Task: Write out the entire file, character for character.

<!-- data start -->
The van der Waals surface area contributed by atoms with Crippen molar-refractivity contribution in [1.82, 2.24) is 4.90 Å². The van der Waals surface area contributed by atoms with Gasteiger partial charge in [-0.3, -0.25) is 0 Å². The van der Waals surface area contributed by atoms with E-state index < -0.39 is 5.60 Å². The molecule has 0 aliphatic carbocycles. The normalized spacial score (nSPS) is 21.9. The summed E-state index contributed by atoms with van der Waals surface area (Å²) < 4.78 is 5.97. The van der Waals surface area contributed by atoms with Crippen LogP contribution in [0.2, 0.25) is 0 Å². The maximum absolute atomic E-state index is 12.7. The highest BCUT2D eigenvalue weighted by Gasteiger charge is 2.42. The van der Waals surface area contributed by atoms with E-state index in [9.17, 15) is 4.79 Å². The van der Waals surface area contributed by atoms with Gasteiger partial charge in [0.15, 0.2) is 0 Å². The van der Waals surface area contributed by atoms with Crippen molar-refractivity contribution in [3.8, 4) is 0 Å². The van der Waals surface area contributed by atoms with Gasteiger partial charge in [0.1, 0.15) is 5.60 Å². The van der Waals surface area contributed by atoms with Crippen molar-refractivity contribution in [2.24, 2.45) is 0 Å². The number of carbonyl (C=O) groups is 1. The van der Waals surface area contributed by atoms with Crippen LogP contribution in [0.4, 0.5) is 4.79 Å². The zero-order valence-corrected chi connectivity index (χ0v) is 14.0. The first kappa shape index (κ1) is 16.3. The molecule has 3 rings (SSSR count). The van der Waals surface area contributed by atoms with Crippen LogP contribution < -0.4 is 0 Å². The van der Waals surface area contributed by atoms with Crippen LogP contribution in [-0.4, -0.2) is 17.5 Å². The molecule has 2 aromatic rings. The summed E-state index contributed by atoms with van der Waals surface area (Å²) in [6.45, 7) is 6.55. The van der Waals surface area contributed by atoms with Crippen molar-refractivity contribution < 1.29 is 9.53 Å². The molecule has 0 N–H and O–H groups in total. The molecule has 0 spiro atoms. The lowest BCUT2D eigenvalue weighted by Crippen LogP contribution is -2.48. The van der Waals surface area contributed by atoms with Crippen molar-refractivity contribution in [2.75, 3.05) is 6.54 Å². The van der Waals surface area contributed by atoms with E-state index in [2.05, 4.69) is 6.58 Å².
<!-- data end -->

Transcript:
The van der Waals surface area contributed by atoms with Crippen molar-refractivity contribution in [1.82, 2.24) is 4.90 Å². The van der Waals surface area contributed by atoms with Gasteiger partial charge in [-0.3, -0.25) is 0 Å². The van der Waals surface area contributed by atoms with E-state index < -0.39 is 5.60 Å². The molecule has 0 aliphatic carbocycles. The normalized spacial score (nSPS) is 21.9. The summed E-state index contributed by atoms with van der Waals surface area (Å²) < 4.78 is 5.97. The van der Waals surface area contributed by atoms with Crippen LogP contribution in [0.2, 0.25) is 0 Å². The maximum absolute atomic E-state index is 12.7. The highest BCUT2D eigenvalue weighted by Gasteiger charge is 2.42. The van der Waals surface area contributed by atoms with E-state index in [9.17, 15) is 4.79 Å². The van der Waals surface area contributed by atoms with Gasteiger partial charge in [0.15, 0.2) is 0 Å². The van der Waals surface area contributed by atoms with Crippen molar-refractivity contribution in [3.8, 4) is 0 Å². The van der Waals surface area contributed by atoms with Gasteiger partial charge in [0.1, 0.15) is 5.60 Å². The van der Waals surface area contributed by atoms with Crippen molar-refractivity contribution in [2.24, 2.45) is 0 Å². The number of carbonyl (C=O) groups is 1. The van der Waals surface area contributed by atoms with Crippen LogP contribution in [0.4, 0.5) is 4.79 Å². The zero-order valence-corrected chi connectivity index (χ0v) is 14.0. The first kappa shape index (κ1) is 16.3. The molecule has 3 rings (SSSR count). The van der Waals surface area contributed by atoms with Crippen LogP contribution < -0.4 is 0 Å². The van der Waals surface area contributed by atoms with Crippen LogP contribution in [-0.4, -0.2) is 17.5 Å². The molecule has 2 aromatic rings. The summed E-state index contributed by atoms with van der Waals surface area (Å²) in [6.45, 7) is 6.55. The van der Waals surface area contributed by atoms with Crippen molar-refractivity contribution < 1.29 is 9.53 Å². The molecule has 0 N–H and O–H groups in total. The molecule has 0 spiro atoms. The lowest BCUT2D eigenvalue weighted by Crippen LogP contribution is -2.48. The van der Waals surface area contributed by atoms with Crippen molar-refractivity contribution in [2.75, 3.05) is 6.54 Å². The van der Waals surface area contributed by atoms with E-state index in [2.05, 4.69) is 6.58 Å².